Thursday, January 16, 2014

The Witch's Daughter by Paula Brackston

The Witch's Daughter by Paula Brackston

I've had The Witch's Daughter loaded on my pocket electronic device for the last little while. I've listened to it while commuting and shoveling snow, and most recently while suffering from the flu and not having the energy to do much anything else.

The Witch's Daughter is the story of a tenant farmer 17th century England who essentially becomes a witch to escape persecution for witchcraft (as should be obvious from the book's title, Bess' mother hanged) and then spends the next 400 years running from the warlock who aided her transformation (and who wants to claim her for himself). The book is set in 2007, but it includes long flashbacks to various periods in the titular character's life: the plague-ridden early 1600s, in which Bess should have lived out her entire life, Victorian London (complete with Jack the Ripper), and Flanders during World War I. The book long at 400+ pages or 13+ hours, but it didn't drag for me.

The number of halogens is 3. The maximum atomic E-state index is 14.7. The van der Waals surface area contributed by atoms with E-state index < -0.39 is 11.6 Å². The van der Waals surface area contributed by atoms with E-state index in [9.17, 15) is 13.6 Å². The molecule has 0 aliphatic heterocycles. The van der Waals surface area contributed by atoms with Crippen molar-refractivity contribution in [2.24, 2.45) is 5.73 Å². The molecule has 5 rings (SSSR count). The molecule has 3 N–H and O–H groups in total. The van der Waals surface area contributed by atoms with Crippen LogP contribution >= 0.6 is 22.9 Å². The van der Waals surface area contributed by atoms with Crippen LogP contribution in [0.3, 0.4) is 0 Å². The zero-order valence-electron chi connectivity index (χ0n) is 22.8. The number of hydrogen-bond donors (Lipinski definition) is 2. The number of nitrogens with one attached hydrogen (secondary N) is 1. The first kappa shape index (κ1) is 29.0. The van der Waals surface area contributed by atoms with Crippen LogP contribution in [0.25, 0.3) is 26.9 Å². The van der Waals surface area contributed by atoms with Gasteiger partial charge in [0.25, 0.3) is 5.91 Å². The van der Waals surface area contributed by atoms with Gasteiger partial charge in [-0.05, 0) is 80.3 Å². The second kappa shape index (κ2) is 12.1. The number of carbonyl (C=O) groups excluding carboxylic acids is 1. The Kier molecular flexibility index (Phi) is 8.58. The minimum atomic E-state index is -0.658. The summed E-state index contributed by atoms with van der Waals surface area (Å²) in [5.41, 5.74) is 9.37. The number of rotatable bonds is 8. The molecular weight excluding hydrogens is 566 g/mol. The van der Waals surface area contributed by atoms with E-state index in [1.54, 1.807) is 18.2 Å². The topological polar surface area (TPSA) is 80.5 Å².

My pet peeve about the story is that Bess, each time she reinvents herself, uses some form of her actual name (and she maintains her appearance complete with her distinctive white widow's streak). Of course her nemesis is going to find her again and again when she does such a poor job of hiding. The fact that Gideon (the warlock) disguises himself so well really highlights this failing of Bess'.

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